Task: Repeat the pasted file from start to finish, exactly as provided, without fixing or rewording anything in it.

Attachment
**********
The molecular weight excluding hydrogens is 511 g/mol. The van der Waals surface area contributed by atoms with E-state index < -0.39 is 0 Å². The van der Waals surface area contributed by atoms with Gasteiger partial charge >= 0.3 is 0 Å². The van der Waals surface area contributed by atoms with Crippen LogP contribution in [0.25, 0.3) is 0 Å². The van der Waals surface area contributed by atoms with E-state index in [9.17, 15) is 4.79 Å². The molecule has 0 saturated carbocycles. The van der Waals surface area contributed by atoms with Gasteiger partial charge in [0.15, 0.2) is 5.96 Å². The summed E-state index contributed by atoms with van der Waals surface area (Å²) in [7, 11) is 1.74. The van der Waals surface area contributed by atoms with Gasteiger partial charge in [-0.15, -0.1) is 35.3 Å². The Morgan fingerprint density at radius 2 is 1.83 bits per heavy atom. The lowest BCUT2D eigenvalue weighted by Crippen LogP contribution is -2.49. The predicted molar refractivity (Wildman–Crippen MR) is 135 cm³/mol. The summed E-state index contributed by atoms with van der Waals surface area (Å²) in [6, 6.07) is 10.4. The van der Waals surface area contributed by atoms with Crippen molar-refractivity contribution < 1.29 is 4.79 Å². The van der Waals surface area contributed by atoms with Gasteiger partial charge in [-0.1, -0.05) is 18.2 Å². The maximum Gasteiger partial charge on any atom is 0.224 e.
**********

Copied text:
The molecular weight excluding hydrogens is 511 g/mol. The van der Waals surface area contributed by atoms with E-state index < -0.39 is 0 Å². The van der Waals surface area contributed by atoms with Gasteiger partial charge >= 0.3 is 0 Å². The van der Waals surface area contributed by atoms with Crippen LogP contribution in [0.25, 0.3) is 0 Å². The van der Waals surface area contributed by atoms with E-state index in [9.17, 15) is 4.79 Å². The molecule has 0 saturated carbocycles. The van der Waals surface area contributed by atoms with Gasteiger partial charge in [0.15, 0.2) is 5.96 Å². The summed E-state index contributed by atoms with van der Waals surface area (Å²) in [7, 11) is 1.74. The van der Waals surface area contributed by atoms with Gasteiger partial charge in [-0.15, -0.1) is 35.3 Å². The Morgan fingerprint density at radius 2 is 1.83 bits per heavy atom. The lowest BCUT2D eigenvalue weighted by Crippen LogP contribution is -2.49. The predicted molar refractivity (Wildman–Crippen MR) is 135 cm³/mol. The summed E-state index contributed by atoms with van der Waals surface area (Å²) in [6, 6.07) is 10.4. The van der Waals surface area contributed by atoms with Crippen molar-refractivity contribution < 1.29 is 4.79 Å². The van der Waals surface area contributed by atoms with Gasteiger partial charge in [-0.1, -0.05) is 18.2 Å². The maximum Gasteiger partial charge on any atom is 0.224 e.